This opinion will be unpublished and
may not be cited except as provided by
Minn. Stat. § 480A.08, subd. 3 (2002).
STATE OF MINNESOTA
IN COURT OF APPEALS
State of Minnesota,
Andrean A. Snegirev,
Filed May 6, 2003
Stearns County District Court
File No. K3011405
Mike Hatch, Attorney General, 525 Park Street, Suite 500, St. Paul, MN 55103; and
Jan F. Petersen, City Attorney, Laura L. Gray, Assistant City Attorney, 400 Second Street South, St. Cloud, MN 56301 (for respondent)
John M. Stuart, State Public Defender, Roy G. Spurbeck, Assistant State Public Defender, Aaron J. Marcus, Certified Student Attorney, 2221 University Avenue Southeast, Suite 425, Minneapolis, MN 55414 (for appellant)
Considered and decided by Stoneburner, Presiding Judge, Lansing, Judge, and Klaphake, Judge.
Andrean Snegirev appeals from his conviction for first-degree DWI, driving after revocation, and test refusal. Minn. Stat. §§ 169A.25, 169A.20, subd. 2, 171.24, subd. 2 (2002). He challenges the district court’s determination that the stop of his vehicle was lawful, even though based solely on information obtained by the officer that the registered owner’s license was revoked. Because the officer articulated a reasonable basis for the initial stop of appellant’s vehicle and because the officer thereafter obtained additional facts that gave him a particularized basis to suspect criminal activity, we affirm.
On April 1, 2001, St. Cloud Police Officer Tad Hoeschen was on basic street patrol conducting random motor vehicle license plate checks. His squad car was equipped with a mobile data computer (MDC), which allowed him to access motor vehicle registration and driver’s license information.
Hoeschen was traveling behind a maroon 1987 Mercury automobile with license plate number “FZB-904.” Hoeschen ran a license plate check, and the plate came back registered to a “Feoktista Snegirev.” The information received by Hoeschen included the registered owner’s name, date of birth (11/28/67), and address, but no other identifying information such as gender, height, or weight.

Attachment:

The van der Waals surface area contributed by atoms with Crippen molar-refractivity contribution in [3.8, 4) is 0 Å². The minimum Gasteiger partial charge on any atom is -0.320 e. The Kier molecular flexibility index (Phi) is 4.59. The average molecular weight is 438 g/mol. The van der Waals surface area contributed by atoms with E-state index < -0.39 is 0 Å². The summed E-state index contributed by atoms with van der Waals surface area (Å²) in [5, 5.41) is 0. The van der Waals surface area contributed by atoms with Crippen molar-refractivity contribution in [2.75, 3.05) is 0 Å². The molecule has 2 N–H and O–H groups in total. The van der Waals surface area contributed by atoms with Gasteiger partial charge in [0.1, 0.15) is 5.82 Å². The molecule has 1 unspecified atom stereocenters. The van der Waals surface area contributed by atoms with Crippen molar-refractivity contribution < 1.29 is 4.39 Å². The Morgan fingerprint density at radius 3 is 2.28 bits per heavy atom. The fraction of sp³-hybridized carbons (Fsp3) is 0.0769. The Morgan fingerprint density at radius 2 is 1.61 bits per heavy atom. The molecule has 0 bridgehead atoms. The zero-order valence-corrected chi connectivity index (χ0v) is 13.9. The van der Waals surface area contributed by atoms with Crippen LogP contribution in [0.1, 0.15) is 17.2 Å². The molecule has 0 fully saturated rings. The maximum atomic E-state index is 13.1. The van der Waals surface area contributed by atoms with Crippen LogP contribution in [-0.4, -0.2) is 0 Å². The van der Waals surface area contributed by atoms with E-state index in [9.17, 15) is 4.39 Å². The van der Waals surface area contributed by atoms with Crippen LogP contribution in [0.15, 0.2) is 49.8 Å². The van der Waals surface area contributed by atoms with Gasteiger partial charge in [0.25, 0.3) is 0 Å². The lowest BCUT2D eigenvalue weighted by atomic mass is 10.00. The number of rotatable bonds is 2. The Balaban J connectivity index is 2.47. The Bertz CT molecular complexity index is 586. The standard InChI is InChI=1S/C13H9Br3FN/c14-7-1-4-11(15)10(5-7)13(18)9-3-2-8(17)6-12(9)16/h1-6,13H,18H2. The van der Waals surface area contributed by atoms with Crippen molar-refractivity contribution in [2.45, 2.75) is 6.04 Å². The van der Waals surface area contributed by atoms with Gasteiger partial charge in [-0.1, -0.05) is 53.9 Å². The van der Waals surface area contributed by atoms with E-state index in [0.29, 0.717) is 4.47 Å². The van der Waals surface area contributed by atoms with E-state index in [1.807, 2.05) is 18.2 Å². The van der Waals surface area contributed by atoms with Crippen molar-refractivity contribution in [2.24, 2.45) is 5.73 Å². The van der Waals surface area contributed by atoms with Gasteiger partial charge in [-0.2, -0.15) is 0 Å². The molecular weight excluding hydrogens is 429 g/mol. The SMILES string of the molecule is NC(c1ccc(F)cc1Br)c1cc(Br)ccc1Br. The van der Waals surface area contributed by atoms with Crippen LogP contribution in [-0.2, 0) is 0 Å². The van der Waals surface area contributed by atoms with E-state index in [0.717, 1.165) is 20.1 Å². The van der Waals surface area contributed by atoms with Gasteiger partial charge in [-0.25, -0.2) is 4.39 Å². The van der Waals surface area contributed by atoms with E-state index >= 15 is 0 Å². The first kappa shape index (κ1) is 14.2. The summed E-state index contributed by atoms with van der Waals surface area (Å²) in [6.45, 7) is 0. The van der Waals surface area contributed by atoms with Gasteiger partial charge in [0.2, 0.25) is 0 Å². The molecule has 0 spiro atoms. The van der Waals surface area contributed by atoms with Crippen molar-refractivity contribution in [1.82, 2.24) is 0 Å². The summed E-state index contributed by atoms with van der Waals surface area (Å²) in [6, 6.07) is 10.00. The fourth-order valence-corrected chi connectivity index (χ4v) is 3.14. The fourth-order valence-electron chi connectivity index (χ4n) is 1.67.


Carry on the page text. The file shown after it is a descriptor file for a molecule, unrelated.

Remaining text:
Hoeschen then ran a driving record check on “Feoktista Snegirev,” the registered owner. This check revealed that the registered owner’s driving privileges were revoked in Minnesota, and gave the registered owner’s address and date of birth. No other identifying information was provided.
Hoeschen stopped the vehicle. Hoeschen testified that he could not tell the gender of the driver and did not see how many people were in the vehicle before the stop occurred. Hoeschen further testified that he did not know whether the name of the registered owner, “Feoktista Snegirev,” was male or female.
Hoeschen testified that he detected a moderate odor of alcohol coming from the vehicle when he approached it. Hoeschen asked the driver if he was the registered owner and the driver said that he was not. The driver identified himself as appellant, Andrean Snegirev, but was unable to produce a Minnesota driver’s license or any other form of identification. While Hoeschen was talking to appellant, he observed several other indicia of intoxication. Hoeschen asked appellant to step out of the vehicle and perform field sobriety tests, which appellant failed.
On undisputed facts, review of a pretrial suppression order is a question of law. State v. Othoudt, 482 N.W.2d 218, 221 (Minn. 1992).
The United States and Minnesota Constitutions prohibit unreasonable searches and seizures. U.S. Const. amend. IV; Minn. Const. art. I, § 10. A police officer may conduct a limited stop to investigate suspected criminal activity if the officer can “point to specific and articulable facts which, taken together with rational inferences from those facts, reasonably warrant the intrusion.” State v. Britton, 604 N.W.2d 84, 87 (Minn. 2000) (quoting Terry v. Ohio, 392 U.S. 1, 21, 88 S. Ct. 1868, 1880 (1968)).